# Dissecting the Physics Formula Sheet

By Tim Lesak in HSC
13th of April 2021

I get it. Physics can be a pretty daunting subject. I mean, in what other subject are you expected to finish writing a gruelling mini-essay only to follow it up with some stupidly difficult calculations? However, luckily for us, not all is bleak in the realm of this subject, for the Physics gods have smiled upon us, and have gifted us a beautiful four-page road map to help us through the mires of the exams- the Formulae sheet.

But of course, this road map is only going to be useful to you if you know how to read it- and that itself can be quite a task. So now, let me quickly run you down on everything this physics bible has to offer us.

# The Data Sheet

Page one of this holy text is the data sheet, consisting of a whole bunch of the different constants and values you’ll use throughout your calculations. Moving top to bottom, we start off with the properties of various subatomic particles, which you’ll be making good use of in Mods 6 and 8 to determine aspects of their behaviour.

Next we have a few field and wave constants – some of which, like the speed of sound, are completely irrelevant to us, and we can just completely forget. Then we move on to the big scary orbital constants, like G, M and r, that you’ll see a lot of in the last topic of Mod 5.

Next are some of Mod 8’s quantum constants: h, R and u, before we wrap up this page with a few of the odds and ends relating to water, and the odd child of the bunch, Wien’s displacement constant, which you’ll use in that one formula in Mod 7.

# The Formulae

Pages 2 and 3 really make up the meat of this text, providing your brain with the holy water to save you in the desert of the exam. The first section, Motion, Forces and Gravity, kicks off with everything you need for Module 5: The SUVAT equations up top (for projectile motion), a few mechanical energy formula (that you can mostly ignore), then our wonderful circular motion formulae, and finally the orbital equations down the bottom.

Section 2, Waves and Thermodynamics, is a bit less useful, but you might glance upon it occasionally during Mod 7. The big three equations we like here are , which will tell us all about the properties of electromagnetic waves,  for the double slit experiment, and  for when we are analysing polarisation.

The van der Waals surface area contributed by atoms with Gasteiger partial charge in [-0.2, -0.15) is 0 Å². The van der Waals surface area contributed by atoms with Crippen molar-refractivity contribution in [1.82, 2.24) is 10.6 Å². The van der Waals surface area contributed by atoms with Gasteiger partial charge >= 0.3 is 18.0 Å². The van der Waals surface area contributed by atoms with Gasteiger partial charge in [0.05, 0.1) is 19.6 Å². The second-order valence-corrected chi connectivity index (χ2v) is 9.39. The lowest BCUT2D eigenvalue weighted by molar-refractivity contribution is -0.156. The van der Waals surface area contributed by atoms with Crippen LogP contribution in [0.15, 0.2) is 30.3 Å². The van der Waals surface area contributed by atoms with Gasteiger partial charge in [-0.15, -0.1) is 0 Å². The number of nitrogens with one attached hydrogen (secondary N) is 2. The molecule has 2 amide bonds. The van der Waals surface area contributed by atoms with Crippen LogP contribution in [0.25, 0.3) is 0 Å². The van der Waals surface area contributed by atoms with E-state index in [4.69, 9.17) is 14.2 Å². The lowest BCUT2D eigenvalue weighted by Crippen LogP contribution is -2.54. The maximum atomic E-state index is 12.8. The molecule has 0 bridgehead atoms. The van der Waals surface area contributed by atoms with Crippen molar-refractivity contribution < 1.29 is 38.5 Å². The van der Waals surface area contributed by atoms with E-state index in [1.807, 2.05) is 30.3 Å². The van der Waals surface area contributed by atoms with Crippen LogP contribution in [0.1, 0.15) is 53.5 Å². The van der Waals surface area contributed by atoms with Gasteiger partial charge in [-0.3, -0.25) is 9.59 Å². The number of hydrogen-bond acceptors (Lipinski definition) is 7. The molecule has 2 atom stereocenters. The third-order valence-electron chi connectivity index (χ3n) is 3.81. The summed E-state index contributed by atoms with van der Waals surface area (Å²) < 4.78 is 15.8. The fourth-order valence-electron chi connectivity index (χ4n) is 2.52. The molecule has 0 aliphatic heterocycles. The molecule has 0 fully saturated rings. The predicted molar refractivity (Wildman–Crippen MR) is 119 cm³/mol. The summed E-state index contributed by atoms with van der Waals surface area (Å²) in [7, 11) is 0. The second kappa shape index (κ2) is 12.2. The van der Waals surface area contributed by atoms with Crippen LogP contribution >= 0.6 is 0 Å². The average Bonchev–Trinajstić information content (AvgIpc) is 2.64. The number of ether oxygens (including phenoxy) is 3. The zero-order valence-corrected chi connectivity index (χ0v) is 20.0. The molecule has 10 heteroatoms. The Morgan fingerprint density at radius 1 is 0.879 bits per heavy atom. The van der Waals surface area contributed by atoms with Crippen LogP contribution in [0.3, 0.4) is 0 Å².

Section 3 is all-you-can-eat Mod 6: Starting with basic electrostatic equations, moving on magnetic forces and all the cool equations you can use for the motor effect and its applications, before wrapping things up with the equations for idealised transformers. This section might seem a bit confusing at first, as a lot of the formulae loop back into one another, but once you’ve done some good practice with them, I know you’ll be fine!

Finally, the formulae wraps up on page 3 with Quantum, Special Relativity and Nuclear formulae – in other words, the cool stuff. The left column holds all the Quantum stuff you need to know: De Broglie wavelengths, Mod 7 Quantum model formulae, Einstein’s famous equation and more. The right-hand column starts with all our lovely Special relativity equations (they’re the really big, juicy ones), and wraps it up with two for describing Nuclear Decay in Module 8.

# The Periodic Table

At last, on page 4, we have the periodic table. This is really just a staple of HSC Science, and we don’t really bother with it too much in Physics. You might want to glance over at it occasionally while you’re mapping out nuclear chemical equations in the end of Mod 8, but otherwise, we can keep the back page mostly shut.

So there we are! That’s a quick look at everything this beautiful document has to offer us. Of course, it’s a weapon that only increases in power as you become more used to using it – so get out there and start answering some questions!

Also, if you’ve been super confused this whole time about what “formula sheet” I’ve been talking about this whole time, you can find it here.

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